It was a quite challenging climb, with some icy parts, but our crampons did a very good job at keeping us from constantly sliding down and falling.
People tell me I have ‘needtogettothetop’ syndrome and this time it was no different, even though the sun began to set, I knew it would me more than worth it to keep going and reach the top. And it definitely was. It is crazy how different the view is once you reach the top of a mountain and it was so happy to be able to share it with our guests!
Time to go to the Lyngen Alps
The area around Tromso is filled with peaks that reach around a 1000m height (3000ft) and there are all incredibly stunning, but if you drive an hour or so and take a ferry you’ll arrive in some real Alpine terrain, with steep peaks that reach over 1800m (5800ft).
Out of all the possibilities in the book I chose to take the group up to Stetinden, a top in the North of the Lyngen Alps. As a guide, you are constantly looking at your surroundings, interpreting the snow conditions, the weather and the fitness level of your group. On this particular hike I spotted a peak that was un-ridden and decided to leave the mapped route and take everyone up it with me.
The last part of the mountain was too steep and icy to skin up (read walk up with skins under your skis or snowboard), so for the final ascent we had to put our skis and snowboard on our backpack. In the end it took us about an hour and 15 minutes and we managed to reach the top just before sunset! Kudos again on my timing I would say ;)
Our dog Lewis had joined us and it was just incredible to see him maneuver his way up the mountain, almost like a true mountain goat. I probably should mention that his breed is called Entlebucher Mountain dog, but still can only believe it when you see it with your own eyes. And oh yes, he was super happy to be a part of this!
When you go touring, the descent lasts only a fraction of the time you spend hiking up, but in the case of these peaks in the Artic the views make sure every descent is engraved into your brain for the rest of your life!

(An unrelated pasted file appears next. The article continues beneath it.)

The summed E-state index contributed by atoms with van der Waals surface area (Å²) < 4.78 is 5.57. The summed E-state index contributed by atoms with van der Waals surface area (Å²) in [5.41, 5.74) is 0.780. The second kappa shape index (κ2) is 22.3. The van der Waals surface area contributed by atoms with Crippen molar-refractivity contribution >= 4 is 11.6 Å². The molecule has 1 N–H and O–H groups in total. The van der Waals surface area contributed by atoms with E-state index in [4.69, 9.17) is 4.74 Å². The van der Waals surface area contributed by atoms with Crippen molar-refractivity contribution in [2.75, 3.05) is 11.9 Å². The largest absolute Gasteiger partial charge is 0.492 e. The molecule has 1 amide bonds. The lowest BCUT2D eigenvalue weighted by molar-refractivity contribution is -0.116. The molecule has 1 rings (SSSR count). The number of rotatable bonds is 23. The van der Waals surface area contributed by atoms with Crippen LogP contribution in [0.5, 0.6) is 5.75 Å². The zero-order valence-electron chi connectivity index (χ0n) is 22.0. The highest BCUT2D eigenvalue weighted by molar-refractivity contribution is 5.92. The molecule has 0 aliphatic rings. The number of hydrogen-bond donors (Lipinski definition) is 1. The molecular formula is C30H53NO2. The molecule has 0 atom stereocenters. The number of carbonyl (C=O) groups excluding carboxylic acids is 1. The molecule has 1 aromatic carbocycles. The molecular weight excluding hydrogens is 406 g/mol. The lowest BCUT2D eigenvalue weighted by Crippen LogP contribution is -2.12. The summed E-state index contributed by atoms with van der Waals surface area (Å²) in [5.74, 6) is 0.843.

The final ascent, Ulstinden
During the rest of the trip we searched around for some untouched snow and it was harder and harder to find any, so I knew that we had to go a bit more extreme on our final day. I had heard from someone that the views on top of Ulstinden were spectacular, so in my head that would be the perfect way to finish up the trip. The book mentioned three ways to go up and the first two were a bit boring and south faced and I knew it would be pretty icy, that is why I decided to take the North route up and look for an alternative way down on the way up.
And I found one! When I reached the top I had to walk around a bit to find the safest way down and it looked quite impressive up there, especially because you couldn’t see the whole run down. It was bit like diving into the unknown… but after considering all the factors I decided we were good to go and to go we went! It is such a crazy feeling to finally ride the line you have envisioned walking up for hours. I think it is impossible to explain in words, but as Hannibal (from the A-Team) would say it: I love it when a plan comes together!
One important thing happens when you tour this many days in a row; your body and mind start to crave for more, it is almost like a drug. I would go so far as to say the healthiest and happiest one nature can provide! I am curious if our guests have any withdrawal symptoms now that they have returned to the normal world, but I am almost certain they do!
*All pictures were taken with my Samsung S7 phone (except the drone one, DJI Spark)